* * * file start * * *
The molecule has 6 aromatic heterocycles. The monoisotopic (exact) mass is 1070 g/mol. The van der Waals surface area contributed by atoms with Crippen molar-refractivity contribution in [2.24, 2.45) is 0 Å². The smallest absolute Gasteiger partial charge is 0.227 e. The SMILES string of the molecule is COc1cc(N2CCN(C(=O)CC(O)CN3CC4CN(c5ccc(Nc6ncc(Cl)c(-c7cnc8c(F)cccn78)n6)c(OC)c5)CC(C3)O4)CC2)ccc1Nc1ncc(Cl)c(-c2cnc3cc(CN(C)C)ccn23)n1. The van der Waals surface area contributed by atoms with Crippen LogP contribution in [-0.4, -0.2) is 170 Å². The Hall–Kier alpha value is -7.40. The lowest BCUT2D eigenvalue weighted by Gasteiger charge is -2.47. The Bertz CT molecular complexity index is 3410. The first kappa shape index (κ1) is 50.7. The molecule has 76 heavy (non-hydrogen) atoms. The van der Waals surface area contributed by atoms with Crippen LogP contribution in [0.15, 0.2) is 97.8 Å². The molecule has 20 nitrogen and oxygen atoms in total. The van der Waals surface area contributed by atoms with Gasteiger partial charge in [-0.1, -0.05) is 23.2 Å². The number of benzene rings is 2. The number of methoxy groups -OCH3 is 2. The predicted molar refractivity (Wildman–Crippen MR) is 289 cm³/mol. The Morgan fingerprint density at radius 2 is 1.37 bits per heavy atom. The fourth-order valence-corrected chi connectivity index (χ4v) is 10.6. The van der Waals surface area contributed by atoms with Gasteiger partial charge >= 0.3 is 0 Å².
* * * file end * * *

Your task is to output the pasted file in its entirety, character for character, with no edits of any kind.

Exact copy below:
The molecule has 6 aromatic heterocycles. The monoisotopic (exact) mass is 1070 g/mol. The van der Waals surface area contributed by atoms with Crippen molar-refractivity contribution in [2.24, 2.45) is 0 Å². The smallest absolute Gasteiger partial charge is 0.227 e. The SMILES string of the molecule is COc1cc(N2CCN(C(=O)CC(O)CN3CC4CN(c5ccc(Nc6ncc(Cl)c(-c7cnc8c(F)cccn78)n6)c(OC)c5)CC(C3)O4)CC2)ccc1Nc1ncc(Cl)c(-c2cnc3cc(CN(C)C)ccn23)n1. The van der Waals surface area contributed by atoms with Crippen LogP contribution in [-0.4, -0.2) is 170 Å². The Hall–Kier alpha value is -7.40. The lowest BCUT2D eigenvalue weighted by Gasteiger charge is -2.47. The Bertz CT molecular complexity index is 3410. The first kappa shape index (κ1) is 50.7. The molecule has 76 heavy (non-hydrogen) atoms. The van der Waals surface area contributed by atoms with Crippen LogP contribution in [0.15, 0.2) is 97.8 Å². The molecule has 20 nitrogen and oxygen atoms in total. The van der Waals surface area contributed by atoms with Gasteiger partial charge in [-0.1, -0.05) is 23.2 Å². The number of benzene rings is 2. The number of methoxy groups -OCH3 is 2. The predicted molar refractivity (Wildman–Crippen MR) is 289 cm³/mol. The Morgan fingerprint density at radius 2 is 1.37 bits per heavy atom. The fourth-order valence-corrected chi connectivity index (χ4v) is 10.6. The van der Waals surface area contributed by atoms with Gasteiger partial charge >= 0.3 is 0 Å².